Regional Aviation Association of Australia (RAAA) chairman Jim Davis says the results of a national survey on the performance of the Civil Aviation Safety Authority (CASA) highlights the lack of progress in the organisation’s reform.
The survey, which comprised interviews with industry participants, CASA staff and online interviews conducted between August 2015 and January 2016 by market research firm Colmar Brunton, found 46 per cent of respondents were either dissatisfied or very dissatisfied with the relationship they had with CASA.
“The most common reason given for the poor rating was unsatisfactory service and support received from CASA,” the survey findings said.
“This included delays in processing licence applications or renewals and difficulties contacting people within the organisation that could assist them.
“The second most common reason for giving a low score was the perception that CASA is overly bureaucratic and risk-averse, with a number of these respondents mentioning CASA operates with ‘too much red tape’.”
The report also said 49 per cent of respondents were either dissatisfied or very dissatisfied with CASA’s service delivery.
On a positive note however, the findings noted “those with direct interactions with CASA staff over the past 12 months provided higher average satisfaction ratings with these interactions, suggesting more recent efforts to improve service are having a positive impact”.
Davis said CASA had not yet implemented all the recommendations in the Aviation Safety Regulatory Review (ASRR), which was released in June 2014 and called for substantial cultural and structural changes at the organisation and for better leadership of and coordination between Australia’s aviation safety agencies.
In December 2015, the government said it accepted all but five of the report’s recommendations.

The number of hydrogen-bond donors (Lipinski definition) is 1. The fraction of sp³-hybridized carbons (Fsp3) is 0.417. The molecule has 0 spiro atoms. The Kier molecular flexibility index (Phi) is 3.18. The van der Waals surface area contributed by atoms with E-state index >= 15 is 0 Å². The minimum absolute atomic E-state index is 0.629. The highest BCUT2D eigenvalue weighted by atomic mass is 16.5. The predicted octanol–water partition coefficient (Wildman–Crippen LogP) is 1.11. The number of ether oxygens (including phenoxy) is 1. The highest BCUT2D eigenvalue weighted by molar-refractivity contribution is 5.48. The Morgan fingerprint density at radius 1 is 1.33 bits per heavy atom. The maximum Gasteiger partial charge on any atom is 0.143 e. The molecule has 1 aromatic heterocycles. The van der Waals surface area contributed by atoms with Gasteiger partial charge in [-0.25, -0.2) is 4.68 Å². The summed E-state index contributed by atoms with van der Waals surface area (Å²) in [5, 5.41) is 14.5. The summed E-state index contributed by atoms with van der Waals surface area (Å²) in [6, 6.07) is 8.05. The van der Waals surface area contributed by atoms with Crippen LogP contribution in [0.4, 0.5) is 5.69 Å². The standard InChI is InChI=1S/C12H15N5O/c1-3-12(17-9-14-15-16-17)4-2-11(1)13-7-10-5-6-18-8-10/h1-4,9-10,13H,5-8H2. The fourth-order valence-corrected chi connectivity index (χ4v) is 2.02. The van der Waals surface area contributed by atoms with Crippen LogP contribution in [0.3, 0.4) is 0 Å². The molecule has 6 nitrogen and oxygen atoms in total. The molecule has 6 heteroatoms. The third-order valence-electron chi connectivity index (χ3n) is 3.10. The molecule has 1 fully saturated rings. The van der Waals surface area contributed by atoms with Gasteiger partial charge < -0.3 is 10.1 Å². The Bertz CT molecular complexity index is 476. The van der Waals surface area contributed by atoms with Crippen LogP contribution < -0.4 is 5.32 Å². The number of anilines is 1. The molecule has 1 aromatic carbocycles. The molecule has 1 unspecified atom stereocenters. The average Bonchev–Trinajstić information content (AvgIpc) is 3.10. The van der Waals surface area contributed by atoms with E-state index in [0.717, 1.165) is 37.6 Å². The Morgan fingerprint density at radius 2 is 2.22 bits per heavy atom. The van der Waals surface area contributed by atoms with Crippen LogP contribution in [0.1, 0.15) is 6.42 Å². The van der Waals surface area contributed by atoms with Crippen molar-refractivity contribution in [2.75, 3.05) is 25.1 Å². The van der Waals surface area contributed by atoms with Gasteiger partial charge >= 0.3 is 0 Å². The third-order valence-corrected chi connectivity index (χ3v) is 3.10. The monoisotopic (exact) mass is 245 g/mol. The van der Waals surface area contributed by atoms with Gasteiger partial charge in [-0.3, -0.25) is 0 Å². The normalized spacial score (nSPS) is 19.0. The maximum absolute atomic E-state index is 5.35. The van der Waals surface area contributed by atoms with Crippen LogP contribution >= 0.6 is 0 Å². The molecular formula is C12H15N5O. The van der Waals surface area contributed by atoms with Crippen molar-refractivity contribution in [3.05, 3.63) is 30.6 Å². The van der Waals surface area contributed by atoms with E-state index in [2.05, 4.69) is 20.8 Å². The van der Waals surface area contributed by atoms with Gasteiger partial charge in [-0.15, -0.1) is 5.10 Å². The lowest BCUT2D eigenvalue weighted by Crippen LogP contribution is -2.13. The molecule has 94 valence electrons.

“It is obvious that CASA needs to pick up its game,” Davis said in a statement on Friday.
“It is now over 18 months since the ASRR report was adopted by the government but CASA has a long way to go in achieving its objectives.
“The government now needs to take action to ensure that the ASRR report’s recommendations are effectively implemented and haven’t been turned into just another bureaucratic box ticking exercise.”
CASA is looking for a new chief executive and director of aviation safety after Mark Skidmore’s sudden resignation on Thursday.
Skidmore, who began his five-year term in January 2015, is staying on until October to help with the transition to interim leadership arrangements that were yet to be announced.
The local and international search for Skidmore’s replacement was expected to take six to nine months.
The RAAA called for the CASA board to move “as quickly as possible to appoint an appropriately qualified successor to carry out the necessary reforms” within the organisation.
Further, it said the government should commission a progress report into the implementation of the ASRR recommendations.
The full report of the Colmar Brunton survey, which comprised the views of more than 1,200 respondents, can be read on the CASA website.
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